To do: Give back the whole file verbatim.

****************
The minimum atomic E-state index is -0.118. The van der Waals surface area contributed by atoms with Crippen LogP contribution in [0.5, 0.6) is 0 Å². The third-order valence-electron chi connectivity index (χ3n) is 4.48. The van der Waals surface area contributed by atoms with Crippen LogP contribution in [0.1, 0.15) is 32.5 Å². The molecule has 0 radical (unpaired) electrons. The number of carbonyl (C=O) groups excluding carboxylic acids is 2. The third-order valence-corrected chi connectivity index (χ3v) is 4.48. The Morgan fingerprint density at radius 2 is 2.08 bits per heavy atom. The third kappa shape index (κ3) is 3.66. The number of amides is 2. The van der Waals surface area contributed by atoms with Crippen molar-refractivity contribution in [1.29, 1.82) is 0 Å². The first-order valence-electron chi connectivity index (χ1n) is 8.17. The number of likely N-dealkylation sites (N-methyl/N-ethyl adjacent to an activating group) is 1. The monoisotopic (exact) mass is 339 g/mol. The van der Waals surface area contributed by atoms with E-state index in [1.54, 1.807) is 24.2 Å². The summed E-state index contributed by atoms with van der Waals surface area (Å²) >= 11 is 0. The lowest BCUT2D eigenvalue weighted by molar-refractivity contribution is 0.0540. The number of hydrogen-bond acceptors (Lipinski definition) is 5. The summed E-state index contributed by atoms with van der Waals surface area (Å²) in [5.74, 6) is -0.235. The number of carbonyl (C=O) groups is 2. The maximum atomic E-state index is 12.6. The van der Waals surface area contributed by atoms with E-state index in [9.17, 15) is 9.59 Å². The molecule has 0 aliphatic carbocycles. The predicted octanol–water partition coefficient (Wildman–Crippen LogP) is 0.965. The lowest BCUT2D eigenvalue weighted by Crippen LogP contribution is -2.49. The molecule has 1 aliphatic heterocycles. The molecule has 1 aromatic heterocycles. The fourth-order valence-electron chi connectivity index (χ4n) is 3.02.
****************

The minimum atomic E-state index is -0.118. The van der Waals surface area contributed by atoms with Crippen LogP contribution in [0.5, 0.6) is 0 Å². The third-order valence-electron chi connectivity index (χ3n) is 4.48. The van der Waals surface area contributed by atoms with Crippen LogP contribution in [0.1, 0.15) is 32.5 Å². The molecule has 0 radical (unpaired) electrons. The number of carbonyl (C=O) groups excluding carboxylic acids is 2. The third-order valence-corrected chi connectivity index (χ3v) is 4.48. The Morgan fingerprint density at radius 2 is 2.08 bits per heavy atom. The third kappa shape index (κ3) is 3.66. The number of amides is 2. The van der Waals surface area contributed by atoms with Crippen molar-refractivity contribution in [1.29, 1.82) is 0 Å². The first-order valence-electron chi connectivity index (χ1n) is 8.17. The number of likely N-dealkylation sites (N-methyl/N-ethyl adjacent to an activating group) is 1. The monoisotopic (exact) mass is 339 g/mol. The van der Waals surface area contributed by atoms with E-state index in [1.54, 1.807) is 24.2 Å². The summed E-state index contributed by atoms with van der Waals surface area (Å²) >= 11 is 0. The lowest BCUT2D eigenvalue weighted by molar-refractivity contribution is 0.0540. The number of hydrogen-bond acceptors (Lipinski definition) is 5. The summed E-state index contributed by atoms with van der Waals surface area (Å²) in [5.74, 6) is -0.235. The number of carbonyl (C=O) groups is 2. The maximum atomic E-state index is 12.6. The van der Waals surface area contributed by atoms with E-state index in [9.17, 15) is 9.59 Å². The molecule has 0 aliphatic carbocycles. The predicted octanol–water partition coefficient (Wildman–Crippen LogP) is 0.965. The lowest BCUT2D eigenvalue weighted by Crippen LogP contribution is -2.49. The molecule has 1 aliphatic heterocycles. The molecule has 1 aromatic heterocycles. The fourth-order valence-electron chi connectivity index (χ4n) is 3.02.